The epidemiologic transition has shifted major causes of mortality from infectious disease to chronic disease; however, infectious diseases are again re-emerging as a major global concern (Diamond, 1997; Karlen, 1995; McNeil, 1976). This research aimed to identify potential areas of infectious disease influence that are not health-related in order to help governments and policymakers establish new policies, correct current policies, or further address these issues in order to effectively prevent and combat infectious disease. This study employed a retrospective, cross-sectional, non-experimental design via structural equation modeling (SEM) and examined tuberculosis incidence rates at the country-level. Secondary data from open-source, international databases like World Bank's World Development Indicators, World Governance Indicators, and World Health Organization for the year 2014 was utilized. Results revealed that the latent constructs of political stability, health system indicators, and detection policies directly affected tuberculosis incidence rates; they also exhibited an indirect effect due to covariation. Economic stability did not direct affect tuberculosis incidence, but it indirectly influenced incidence through the covariation of political stability, health system indicators, and detection policies. As a country's political stability increased, tuberculosis incidence decreased. As positive health system indicators increased, tuberculosis incidence decreased. Countries with more Xpert detection policies in place experienced an apparent increase in tuberculosis incidence.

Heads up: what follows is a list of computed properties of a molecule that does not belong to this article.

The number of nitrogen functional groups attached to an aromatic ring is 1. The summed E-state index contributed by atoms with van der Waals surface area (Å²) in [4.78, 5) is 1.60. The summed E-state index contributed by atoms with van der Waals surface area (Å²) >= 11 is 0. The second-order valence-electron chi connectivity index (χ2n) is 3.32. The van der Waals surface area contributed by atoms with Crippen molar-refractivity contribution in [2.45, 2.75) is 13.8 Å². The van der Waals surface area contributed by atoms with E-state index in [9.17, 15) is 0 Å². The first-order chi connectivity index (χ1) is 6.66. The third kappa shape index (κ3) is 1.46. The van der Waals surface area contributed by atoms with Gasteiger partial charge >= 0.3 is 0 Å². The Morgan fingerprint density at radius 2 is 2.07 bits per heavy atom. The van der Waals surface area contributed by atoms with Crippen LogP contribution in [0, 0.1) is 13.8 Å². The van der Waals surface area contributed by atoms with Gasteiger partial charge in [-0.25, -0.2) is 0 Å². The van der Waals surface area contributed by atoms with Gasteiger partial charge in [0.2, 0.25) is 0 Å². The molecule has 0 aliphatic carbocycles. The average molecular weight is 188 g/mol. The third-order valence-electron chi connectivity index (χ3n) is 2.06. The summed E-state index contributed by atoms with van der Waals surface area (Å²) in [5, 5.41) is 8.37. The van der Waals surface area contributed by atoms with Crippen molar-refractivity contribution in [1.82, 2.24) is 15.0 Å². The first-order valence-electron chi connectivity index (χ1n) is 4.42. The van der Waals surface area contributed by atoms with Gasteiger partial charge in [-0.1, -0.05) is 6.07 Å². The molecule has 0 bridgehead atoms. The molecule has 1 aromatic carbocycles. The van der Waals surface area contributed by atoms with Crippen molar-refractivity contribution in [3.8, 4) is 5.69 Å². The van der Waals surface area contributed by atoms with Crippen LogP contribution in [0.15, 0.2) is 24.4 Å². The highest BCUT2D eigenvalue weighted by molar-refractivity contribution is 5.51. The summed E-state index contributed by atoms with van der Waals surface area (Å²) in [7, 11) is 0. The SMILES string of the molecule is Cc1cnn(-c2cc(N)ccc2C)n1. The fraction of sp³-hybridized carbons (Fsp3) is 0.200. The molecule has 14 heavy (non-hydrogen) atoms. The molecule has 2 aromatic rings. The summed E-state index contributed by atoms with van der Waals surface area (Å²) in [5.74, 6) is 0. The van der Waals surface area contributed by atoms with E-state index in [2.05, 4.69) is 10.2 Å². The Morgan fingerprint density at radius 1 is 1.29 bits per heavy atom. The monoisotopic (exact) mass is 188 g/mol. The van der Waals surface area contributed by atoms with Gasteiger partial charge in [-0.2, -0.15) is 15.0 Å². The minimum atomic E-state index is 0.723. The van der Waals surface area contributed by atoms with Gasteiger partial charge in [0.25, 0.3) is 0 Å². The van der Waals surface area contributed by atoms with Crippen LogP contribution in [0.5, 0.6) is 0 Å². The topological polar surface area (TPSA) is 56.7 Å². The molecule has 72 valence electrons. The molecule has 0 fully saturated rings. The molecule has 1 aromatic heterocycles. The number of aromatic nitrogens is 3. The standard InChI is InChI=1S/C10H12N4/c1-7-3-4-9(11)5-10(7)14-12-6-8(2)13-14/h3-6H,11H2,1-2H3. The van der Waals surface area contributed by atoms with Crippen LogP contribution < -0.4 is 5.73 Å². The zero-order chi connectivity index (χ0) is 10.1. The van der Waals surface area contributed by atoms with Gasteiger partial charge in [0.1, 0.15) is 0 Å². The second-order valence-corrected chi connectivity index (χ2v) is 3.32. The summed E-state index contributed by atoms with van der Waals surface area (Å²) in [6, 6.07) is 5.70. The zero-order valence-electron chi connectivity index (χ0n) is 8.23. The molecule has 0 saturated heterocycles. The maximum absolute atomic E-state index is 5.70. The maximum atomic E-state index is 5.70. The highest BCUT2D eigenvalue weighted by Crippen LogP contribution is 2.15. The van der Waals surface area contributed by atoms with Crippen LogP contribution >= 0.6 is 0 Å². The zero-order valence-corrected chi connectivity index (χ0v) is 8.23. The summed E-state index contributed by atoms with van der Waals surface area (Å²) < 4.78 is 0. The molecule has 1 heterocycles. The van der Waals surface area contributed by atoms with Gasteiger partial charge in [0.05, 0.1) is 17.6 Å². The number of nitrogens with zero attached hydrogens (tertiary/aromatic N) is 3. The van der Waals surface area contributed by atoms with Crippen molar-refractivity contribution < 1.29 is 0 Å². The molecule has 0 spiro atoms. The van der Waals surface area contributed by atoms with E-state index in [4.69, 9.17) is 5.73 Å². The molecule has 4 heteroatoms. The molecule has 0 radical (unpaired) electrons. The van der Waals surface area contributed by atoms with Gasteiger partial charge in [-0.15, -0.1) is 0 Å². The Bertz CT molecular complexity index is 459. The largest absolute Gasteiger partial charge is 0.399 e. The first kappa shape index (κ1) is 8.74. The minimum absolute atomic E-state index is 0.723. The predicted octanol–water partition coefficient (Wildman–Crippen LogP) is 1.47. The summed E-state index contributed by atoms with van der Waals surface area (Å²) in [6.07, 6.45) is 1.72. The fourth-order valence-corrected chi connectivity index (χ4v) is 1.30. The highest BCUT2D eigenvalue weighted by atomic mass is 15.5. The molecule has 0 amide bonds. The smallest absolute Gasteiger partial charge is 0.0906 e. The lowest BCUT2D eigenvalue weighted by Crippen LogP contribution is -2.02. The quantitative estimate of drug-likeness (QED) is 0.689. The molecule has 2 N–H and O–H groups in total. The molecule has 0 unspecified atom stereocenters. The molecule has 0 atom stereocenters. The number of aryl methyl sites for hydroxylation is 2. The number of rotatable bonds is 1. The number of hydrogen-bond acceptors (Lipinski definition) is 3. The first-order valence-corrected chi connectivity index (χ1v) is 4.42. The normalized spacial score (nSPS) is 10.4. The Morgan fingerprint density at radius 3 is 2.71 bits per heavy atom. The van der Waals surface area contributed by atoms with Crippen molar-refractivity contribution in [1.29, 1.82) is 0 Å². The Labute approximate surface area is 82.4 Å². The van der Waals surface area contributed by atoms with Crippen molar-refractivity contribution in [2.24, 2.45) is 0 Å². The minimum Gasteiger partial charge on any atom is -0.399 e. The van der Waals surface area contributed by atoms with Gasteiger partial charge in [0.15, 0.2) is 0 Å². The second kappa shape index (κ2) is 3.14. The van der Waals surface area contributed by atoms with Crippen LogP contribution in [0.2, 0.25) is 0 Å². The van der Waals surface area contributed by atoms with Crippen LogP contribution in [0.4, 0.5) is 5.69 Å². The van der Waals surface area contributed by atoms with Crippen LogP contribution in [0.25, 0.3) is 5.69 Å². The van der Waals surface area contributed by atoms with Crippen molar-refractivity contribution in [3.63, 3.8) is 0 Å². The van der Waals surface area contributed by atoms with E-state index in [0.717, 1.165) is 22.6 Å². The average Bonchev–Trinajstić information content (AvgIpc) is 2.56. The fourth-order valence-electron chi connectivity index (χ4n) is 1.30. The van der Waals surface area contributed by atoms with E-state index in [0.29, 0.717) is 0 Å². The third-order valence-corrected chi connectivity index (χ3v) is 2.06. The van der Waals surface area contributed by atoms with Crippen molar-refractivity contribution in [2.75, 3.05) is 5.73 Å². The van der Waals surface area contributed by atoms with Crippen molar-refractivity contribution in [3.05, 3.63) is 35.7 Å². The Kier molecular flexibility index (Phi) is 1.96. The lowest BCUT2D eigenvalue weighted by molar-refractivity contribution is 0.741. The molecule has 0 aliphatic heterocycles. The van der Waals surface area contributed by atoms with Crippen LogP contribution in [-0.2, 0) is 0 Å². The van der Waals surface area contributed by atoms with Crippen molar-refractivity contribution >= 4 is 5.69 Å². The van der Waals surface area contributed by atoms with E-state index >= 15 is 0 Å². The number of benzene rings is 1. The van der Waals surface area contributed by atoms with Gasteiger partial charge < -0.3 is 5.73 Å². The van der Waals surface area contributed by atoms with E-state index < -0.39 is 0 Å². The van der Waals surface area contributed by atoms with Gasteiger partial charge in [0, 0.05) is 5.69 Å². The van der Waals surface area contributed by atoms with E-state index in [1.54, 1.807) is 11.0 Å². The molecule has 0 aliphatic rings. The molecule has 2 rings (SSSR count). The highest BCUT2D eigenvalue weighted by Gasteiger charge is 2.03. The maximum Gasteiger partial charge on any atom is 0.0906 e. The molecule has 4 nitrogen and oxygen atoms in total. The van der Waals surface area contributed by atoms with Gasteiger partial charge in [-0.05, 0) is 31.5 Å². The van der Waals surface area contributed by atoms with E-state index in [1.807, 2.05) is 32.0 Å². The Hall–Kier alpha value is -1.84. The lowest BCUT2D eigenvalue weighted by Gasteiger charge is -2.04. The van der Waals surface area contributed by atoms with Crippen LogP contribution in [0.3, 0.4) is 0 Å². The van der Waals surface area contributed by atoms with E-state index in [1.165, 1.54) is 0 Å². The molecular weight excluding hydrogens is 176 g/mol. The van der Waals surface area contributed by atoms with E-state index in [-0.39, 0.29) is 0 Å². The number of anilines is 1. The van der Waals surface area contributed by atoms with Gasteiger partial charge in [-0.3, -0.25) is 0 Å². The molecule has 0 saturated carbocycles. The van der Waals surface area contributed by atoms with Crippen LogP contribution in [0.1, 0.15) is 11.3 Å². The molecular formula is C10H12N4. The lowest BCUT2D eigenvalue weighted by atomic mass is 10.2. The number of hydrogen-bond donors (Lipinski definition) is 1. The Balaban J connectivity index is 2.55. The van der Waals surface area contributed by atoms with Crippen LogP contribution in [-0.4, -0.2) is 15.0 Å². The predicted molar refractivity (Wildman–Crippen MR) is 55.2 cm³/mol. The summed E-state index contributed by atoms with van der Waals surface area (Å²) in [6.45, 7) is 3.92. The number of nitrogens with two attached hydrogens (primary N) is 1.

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Doctor of Philosophy (Ph.D.)
College of Health and Public Affairs
Public Affairs; Health Services Management and Research
Length of Campus-only Access
Doctoral Dissertation (Open Access)
Rutherford, Ashley, "Political, Economic, and Health Determinants of Tuberculosis Incidence" (2016). Electronic Theses and Dissertations. 5645.